How is our country’s unquestioned dominance to be maintained, if not for torture? How would Coulter’s conversions be accomplished without the coercion and the humiliation unleashed in all previous crusades? Why are we to believe that the occupation of Iraq will be uniquely clean and humane, that it will not at all resemble our nation’s sins from the Cold War, committed in places like El Salvador and Vietnam? The abuses at Abu Ghraib take place in a historical context in which government officials have tacitly acknowledged the use of torture, yet we have preferred to remember their official denials.
Perhaps it is not surprising, amidst a new war, that Vietnam haunts the current Presidential campaigns. In 1971, John Kerry, then a young Vietnam veteran, testified before a Senate hearing about a veteran’s initiative called the “Winter Soldier” investigation. Kerry explained that fellow soldiers “told stories that at times they had personally raped, cut off ears, cut off heads, taped wires from portable telephones to human genitals and turned up the power… razed villages in a fashion reminiscent of Genghis Khan, shot cattle and dogs for fun, poisoned food stocks and generally ravaged the countryside of South Vietnam in addition to the normal ravage of war and the normal and very particular ravaging which is done by the applied bombing power of this country.”
In past months, this speech has become a liability to candidate Kerry. His critics have suggested that this testimony reflects poorly on the Senator’s patriotism and that the soldiers were lying. When Kerry appeared recently on Meet the Press, interviewer Tim Russert echoed these criticisms when charging that many of the allegations had been “discredited.”
There is no arguing this point. It is self-denial. Any person, any news organization, that cares to examine the record will find that the charges are not only credible, they are ubiquitous.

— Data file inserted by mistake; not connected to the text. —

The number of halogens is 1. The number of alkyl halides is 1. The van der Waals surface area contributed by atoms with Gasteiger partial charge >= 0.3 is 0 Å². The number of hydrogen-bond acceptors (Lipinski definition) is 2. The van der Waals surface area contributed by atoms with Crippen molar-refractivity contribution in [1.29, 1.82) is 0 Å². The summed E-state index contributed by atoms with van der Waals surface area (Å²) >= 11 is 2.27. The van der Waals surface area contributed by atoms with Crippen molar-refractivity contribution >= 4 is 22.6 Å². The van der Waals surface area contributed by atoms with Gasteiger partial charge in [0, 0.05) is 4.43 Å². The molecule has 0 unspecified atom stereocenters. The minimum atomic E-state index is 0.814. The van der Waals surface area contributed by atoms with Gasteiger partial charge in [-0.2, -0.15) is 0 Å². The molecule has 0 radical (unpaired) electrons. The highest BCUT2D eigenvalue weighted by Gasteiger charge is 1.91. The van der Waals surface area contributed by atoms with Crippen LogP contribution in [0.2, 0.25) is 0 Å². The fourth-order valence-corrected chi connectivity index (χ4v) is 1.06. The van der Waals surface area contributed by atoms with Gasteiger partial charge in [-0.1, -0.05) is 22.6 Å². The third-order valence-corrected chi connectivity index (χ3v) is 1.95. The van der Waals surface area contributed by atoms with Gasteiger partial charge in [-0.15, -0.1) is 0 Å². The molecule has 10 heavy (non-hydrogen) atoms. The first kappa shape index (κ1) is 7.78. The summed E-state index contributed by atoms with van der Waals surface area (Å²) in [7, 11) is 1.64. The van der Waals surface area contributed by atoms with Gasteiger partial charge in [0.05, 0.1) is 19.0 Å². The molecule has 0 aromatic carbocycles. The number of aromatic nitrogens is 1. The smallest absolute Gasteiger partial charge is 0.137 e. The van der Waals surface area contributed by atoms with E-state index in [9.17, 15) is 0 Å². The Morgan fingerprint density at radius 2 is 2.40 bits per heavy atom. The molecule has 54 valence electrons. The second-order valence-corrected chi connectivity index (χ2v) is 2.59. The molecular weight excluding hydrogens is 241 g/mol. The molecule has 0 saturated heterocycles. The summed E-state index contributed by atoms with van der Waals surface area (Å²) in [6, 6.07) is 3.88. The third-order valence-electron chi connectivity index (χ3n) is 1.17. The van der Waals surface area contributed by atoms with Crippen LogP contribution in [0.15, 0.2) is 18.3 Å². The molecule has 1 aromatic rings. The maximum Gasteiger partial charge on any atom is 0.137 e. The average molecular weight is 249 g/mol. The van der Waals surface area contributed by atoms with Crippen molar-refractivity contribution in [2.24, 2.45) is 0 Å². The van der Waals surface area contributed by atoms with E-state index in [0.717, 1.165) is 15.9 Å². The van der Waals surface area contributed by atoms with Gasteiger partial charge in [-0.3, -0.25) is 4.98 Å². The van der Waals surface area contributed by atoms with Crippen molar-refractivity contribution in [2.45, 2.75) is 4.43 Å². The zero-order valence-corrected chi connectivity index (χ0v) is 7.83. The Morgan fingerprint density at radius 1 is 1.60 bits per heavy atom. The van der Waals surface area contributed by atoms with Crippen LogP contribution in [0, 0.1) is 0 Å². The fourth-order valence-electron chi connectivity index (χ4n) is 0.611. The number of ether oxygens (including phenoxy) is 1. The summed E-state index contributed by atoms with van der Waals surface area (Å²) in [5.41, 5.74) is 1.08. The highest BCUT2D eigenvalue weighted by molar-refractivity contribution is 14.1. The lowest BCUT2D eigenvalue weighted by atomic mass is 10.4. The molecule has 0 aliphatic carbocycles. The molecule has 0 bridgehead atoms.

In the wake of terrorist attacks on the United States, there came a moment where torture could again come to light as public policy. “After 9/11 the gloves come off,” Cofer Black, former head of CIA Counterterrorism Center, ominously warned. A CIA official speaking anonymously to the Washington Post in 2002 said, “If you don’t violate someone’s human rights some of the time, you probably aren’t doing your job.” That same year the US unsuccessfully tried to block UN amendments to the Convention Against Torture. These aimed to strengthen the original 1987 treaty by establishing an international regime of random inspections of prisons and other facilities.
Even in his Friday testimony Secretary Rumsfeld seemed to express frustration at operating “with peace time restraints, with legal requirements in a wartime situation.” He bemoaned a situation in which “people are running around with digital cameras and taking these unbelievable photographs and then passing them off, against the law, to the media, to our surprise.”
We will not end abuses by handing out court martials and “moving on.” At base, a foreign policy that necessitates torture exists because we refuse to conceive of a role for the United States in the world that is not based on indisputable military might, nor on using this power to pursue our country’s economic interests. Change will come only by challenging the central assumptions behind this imperial conception of national purpose; it will happen only if we act in the knowledge that there is more torture to come.
“They did not know [of] or participate in any crimes,” a senior U.S. officer in Baghdad said of the officers responsible for running the prison in Iraq. “They should have known, but they did not.” Applied to the commanding officers about whom they were spoken, these words are implausible. Applied to ourselves, they ring true: We did not know. We should have known.
Research assistance for this article provided by Jason Rowe. Photo credit: U.S. Government.